Join Covenant's Community
Discussion Group Listservs

When Yahoo! Groups closed permanently last December, Covenant's two longstanding community discussion groups were moved to a service called If you are in these new listservs, you should occasionally get emails beginning with [cotcconnects] or [cotcbos] in the subject line.

If you are not getting these, you can sign up! We want everyone in the Covenant community to be in the loop. They are low-volume lists.

COTC CONNECTS is a moderated listserv for church-related matters such as prayer requests and event updates. Listmembers send your emails to These emails are released to the list by the moderator. To join COTC CONNECTS, send an email to, using the address with which you want to join.

COTCBOS is the unmoderated listserv for non-church-related matters, such as questions, requests, job postings, life updates, non-church events, general announcements, etc. Members of this list would send emails to These emails go directly to the list. To join COTCBOS, send an email to, using the address with which you want to join.

Covenant News and This Week at Covenant are sent via Constant Contact to different lists.
Sharings from a Returning
Covenant Member
By Jan Gough

As Evelyn and I were emailing about my anticipated move back to Boston this summer, her Covenant News editor’s hat magically appeared.  It/she suggested that others in our beloved community might be curious about what first called me to the wilderness of northern New Mexico, and what is now calling me back. At the risk of sounding either glib or grandiose, I offer a one word answer to both questions: God.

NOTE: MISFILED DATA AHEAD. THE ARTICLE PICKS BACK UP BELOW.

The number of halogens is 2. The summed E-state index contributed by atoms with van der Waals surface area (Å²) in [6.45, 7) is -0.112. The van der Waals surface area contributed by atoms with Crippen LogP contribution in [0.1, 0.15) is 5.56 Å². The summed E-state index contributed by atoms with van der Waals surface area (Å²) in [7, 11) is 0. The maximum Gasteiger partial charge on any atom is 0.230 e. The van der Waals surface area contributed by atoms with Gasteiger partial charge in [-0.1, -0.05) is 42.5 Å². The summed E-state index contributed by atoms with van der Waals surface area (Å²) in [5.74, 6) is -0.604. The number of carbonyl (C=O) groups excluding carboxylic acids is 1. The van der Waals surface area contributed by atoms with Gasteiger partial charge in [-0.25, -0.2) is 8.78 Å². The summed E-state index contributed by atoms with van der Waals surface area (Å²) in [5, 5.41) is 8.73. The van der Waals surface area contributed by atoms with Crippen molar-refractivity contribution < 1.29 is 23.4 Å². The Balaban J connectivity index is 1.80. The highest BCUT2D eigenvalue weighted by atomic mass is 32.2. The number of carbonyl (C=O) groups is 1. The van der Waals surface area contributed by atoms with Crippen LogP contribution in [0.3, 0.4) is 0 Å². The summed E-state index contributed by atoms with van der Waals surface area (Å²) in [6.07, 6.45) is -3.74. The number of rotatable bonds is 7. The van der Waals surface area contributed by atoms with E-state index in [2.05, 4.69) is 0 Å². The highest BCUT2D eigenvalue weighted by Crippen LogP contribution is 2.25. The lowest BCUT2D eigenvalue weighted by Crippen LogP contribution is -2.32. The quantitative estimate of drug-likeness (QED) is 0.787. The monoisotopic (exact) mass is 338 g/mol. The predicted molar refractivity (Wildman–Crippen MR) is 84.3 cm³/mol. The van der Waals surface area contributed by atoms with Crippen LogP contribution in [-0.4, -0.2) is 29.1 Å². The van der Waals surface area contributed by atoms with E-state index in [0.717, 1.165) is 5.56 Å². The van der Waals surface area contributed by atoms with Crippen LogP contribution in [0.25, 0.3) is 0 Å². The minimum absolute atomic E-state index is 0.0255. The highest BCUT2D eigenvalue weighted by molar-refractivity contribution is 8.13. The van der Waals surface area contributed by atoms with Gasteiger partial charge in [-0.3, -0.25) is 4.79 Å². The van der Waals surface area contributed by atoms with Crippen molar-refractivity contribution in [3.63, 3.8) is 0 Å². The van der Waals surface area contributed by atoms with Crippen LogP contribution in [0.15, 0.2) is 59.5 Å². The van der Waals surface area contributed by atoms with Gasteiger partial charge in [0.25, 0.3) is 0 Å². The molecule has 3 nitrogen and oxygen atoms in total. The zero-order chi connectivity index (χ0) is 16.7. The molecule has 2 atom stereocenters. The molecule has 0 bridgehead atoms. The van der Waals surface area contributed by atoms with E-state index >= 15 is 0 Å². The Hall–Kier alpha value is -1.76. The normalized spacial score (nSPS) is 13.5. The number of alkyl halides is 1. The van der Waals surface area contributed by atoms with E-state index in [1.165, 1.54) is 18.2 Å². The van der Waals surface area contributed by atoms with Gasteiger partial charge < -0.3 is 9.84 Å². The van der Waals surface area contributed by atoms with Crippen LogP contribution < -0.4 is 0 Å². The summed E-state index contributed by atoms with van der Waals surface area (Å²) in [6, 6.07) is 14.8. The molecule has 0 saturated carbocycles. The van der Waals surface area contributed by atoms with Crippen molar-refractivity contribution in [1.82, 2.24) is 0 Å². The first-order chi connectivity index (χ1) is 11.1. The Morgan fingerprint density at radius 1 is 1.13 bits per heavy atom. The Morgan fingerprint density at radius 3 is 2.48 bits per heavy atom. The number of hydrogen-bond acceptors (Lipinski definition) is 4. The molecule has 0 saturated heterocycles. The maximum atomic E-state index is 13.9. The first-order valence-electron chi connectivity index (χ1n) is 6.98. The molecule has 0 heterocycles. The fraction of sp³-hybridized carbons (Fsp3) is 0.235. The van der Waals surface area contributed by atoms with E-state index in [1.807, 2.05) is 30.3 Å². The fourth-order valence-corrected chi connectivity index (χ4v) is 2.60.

Thirteen years ago my then husband, Séamus Malin, and I learned of a spiritual community being birthed by Celtic theologian, John Philip Newell, at Ghost Ranch, the PC(USA) Conference and Retreat Center 90 minutes north of Santa Fe. After attending a transformative retreat led by him in the Boston area, we registered for a small gathering of those interested in belonging to the Casa del Sol Companions at Ghost Ranch. Seeing Philip’s respect for the voices and gifts of everyone in attendance allayed any fears of this being a guru-centered cult. Still, the personal and professional challenges of relocating made that rapidly growing dream seem like madness. And yet, the call to move away from everything familiar was so strong and insistent that it could only have been from God… 

Within a year, we found ourselves living on a remote mesa half an hour south of Ghost Ranch. Thanks to on-going support from Harry Forsdick, Séamus mastered the technology and continued his work as an independent college counselor via Skype. Having retired from my interfaith chaplaincy work at Shriners and MGH, I continued my ministry of spiritual direction via phone and began receiving local folks by referral. I wrote a proposal to offer individual and group spiritual direction at Ghost Ranch and was hired. We were blessed to have visits from COTC family members Ellie McCahon, Sarah Perreault, Harry Forsdick and Marsha Baker, Tim and Betsy Groves, and, most recently Rob and Becky, pre-Rowen.